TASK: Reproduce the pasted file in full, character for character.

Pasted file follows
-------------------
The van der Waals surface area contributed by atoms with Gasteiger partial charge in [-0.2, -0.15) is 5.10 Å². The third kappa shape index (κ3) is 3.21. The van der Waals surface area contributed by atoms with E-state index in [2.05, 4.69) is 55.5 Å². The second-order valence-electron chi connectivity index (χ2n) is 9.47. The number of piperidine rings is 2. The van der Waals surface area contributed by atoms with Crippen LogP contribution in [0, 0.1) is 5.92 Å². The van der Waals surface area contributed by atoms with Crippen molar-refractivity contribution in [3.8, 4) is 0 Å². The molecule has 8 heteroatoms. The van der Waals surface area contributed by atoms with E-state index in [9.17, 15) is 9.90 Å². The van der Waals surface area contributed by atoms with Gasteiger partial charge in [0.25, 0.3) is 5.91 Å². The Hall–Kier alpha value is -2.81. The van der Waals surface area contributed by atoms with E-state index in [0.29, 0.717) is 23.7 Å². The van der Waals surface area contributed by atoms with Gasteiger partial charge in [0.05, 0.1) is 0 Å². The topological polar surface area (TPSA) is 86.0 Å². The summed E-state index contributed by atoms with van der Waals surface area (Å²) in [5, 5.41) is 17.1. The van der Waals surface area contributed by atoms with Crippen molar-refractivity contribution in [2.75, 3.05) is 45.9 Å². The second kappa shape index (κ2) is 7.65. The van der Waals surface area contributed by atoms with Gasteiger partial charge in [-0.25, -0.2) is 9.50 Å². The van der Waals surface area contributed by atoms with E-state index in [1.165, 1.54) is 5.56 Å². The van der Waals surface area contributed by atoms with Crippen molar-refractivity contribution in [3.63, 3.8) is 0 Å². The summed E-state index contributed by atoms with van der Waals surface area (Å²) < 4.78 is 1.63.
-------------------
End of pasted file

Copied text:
The van der Waals surface area contributed by atoms with Gasteiger partial charge in [-0.2, -0.15) is 5.10 Å². The third kappa shape index (κ3) is 3.21. The van der Waals surface area contributed by atoms with E-state index in [2.05, 4.69) is 55.5 Å². The second-order valence-electron chi connectivity index (χ2n) is 9.47. The number of piperidine rings is 2. The van der Waals surface area contributed by atoms with Crippen LogP contribution in [0, 0.1) is 5.92 Å². The van der Waals surface area contributed by atoms with Crippen molar-refractivity contribution in [3.8, 4) is 0 Å². The molecule has 8 heteroatoms. The van der Waals surface area contributed by atoms with E-state index in [9.17, 15) is 9.90 Å². The van der Waals surface area contributed by atoms with Gasteiger partial charge in [0.25, 0.3) is 5.91 Å². The Hall–Kier alpha value is -2.81. The van der Waals surface area contributed by atoms with E-state index in [0.29, 0.717) is 23.7 Å². The van der Waals surface area contributed by atoms with Gasteiger partial charge in [0.05, 0.1) is 0 Å². The topological polar surface area (TPSA) is 86.0 Å². The summed E-state index contributed by atoms with van der Waals surface area (Å²) in [5, 5.41) is 17.1. The van der Waals surface area contributed by atoms with Crippen molar-refractivity contribution in [2.75, 3.05) is 45.9 Å². The second kappa shape index (κ2) is 7.65. The van der Waals surface area contributed by atoms with Gasteiger partial charge in [-0.25, -0.2) is 9.50 Å². The van der Waals surface area contributed by atoms with E-state index in [1.165, 1.54) is 5.56 Å². The van der Waals surface area contributed by atoms with Crippen molar-refractivity contribution in [3.63, 3.8) is 0 Å². The summed E-state index contributed by atoms with van der Waals surface area (Å²) < 4.78 is 1.63.